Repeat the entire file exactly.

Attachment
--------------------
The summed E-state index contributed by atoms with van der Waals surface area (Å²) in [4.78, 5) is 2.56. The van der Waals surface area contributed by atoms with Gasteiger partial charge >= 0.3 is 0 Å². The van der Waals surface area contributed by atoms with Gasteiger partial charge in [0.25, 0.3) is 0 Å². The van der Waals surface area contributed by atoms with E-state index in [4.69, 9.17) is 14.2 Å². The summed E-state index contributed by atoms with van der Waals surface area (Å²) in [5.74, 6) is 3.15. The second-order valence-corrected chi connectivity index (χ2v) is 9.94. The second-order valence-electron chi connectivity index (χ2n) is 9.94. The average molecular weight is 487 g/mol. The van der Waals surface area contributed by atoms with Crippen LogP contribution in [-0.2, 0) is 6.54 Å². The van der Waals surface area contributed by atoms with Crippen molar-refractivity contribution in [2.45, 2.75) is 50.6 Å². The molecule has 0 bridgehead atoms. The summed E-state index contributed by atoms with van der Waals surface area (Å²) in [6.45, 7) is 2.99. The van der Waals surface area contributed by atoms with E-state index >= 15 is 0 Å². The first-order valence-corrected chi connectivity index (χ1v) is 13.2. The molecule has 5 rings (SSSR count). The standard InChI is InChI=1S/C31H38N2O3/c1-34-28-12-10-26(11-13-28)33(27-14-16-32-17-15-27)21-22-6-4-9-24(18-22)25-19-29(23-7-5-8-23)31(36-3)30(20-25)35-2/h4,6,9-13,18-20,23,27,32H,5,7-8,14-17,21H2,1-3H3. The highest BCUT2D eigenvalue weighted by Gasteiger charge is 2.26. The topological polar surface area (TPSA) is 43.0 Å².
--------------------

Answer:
The summed E-state index contributed by atoms with van der Waals surface area (Å²) in [4.78, 5) is 2.56. The van der Waals surface area contributed by atoms with Gasteiger partial charge >= 0.3 is 0 Å². The van der Waals surface area contributed by atoms with Gasteiger partial charge in [0.25, 0.3) is 0 Å². The van der Waals surface area contributed by atoms with E-state index in [4.69, 9.17) is 14.2 Å². The summed E-state index contributed by atoms with van der Waals surface area (Å²) in [5.74, 6) is 3.15. The second-order valence-corrected chi connectivity index (χ2v) is 9.94. The second-order valence-electron chi connectivity index (χ2n) is 9.94. The average molecular weight is 487 g/mol. The van der Waals surface area contributed by atoms with Crippen LogP contribution in [-0.2, 0) is 6.54 Å². The van der Waals surface area contributed by atoms with Crippen molar-refractivity contribution in [2.45, 2.75) is 50.6 Å². The molecule has 0 bridgehead atoms. The summed E-state index contributed by atoms with van der Waals surface area (Å²) in [6.45, 7) is 2.99. The van der Waals surface area contributed by atoms with E-state index >= 15 is 0 Å². The first-order valence-corrected chi connectivity index (χ1v) is 13.2. The molecule has 5 rings (SSSR count). The standard InChI is InChI=1S/C31H38N2O3/c1-34-28-12-10-26(11-13-28)33(27-14-16-32-17-15-27)21-22-6-4-9-24(18-22)25-19-29(23-7-5-8-23)31(36-3)30(20-25)35-2/h4,6,9-13,18-20,23,27,32H,5,7-8,14-17,21H2,1-3H3. The highest BCUT2D eigenvalue weighted by Gasteiger charge is 2.26. The topological polar surface area (TPSA) is 43.0 Å².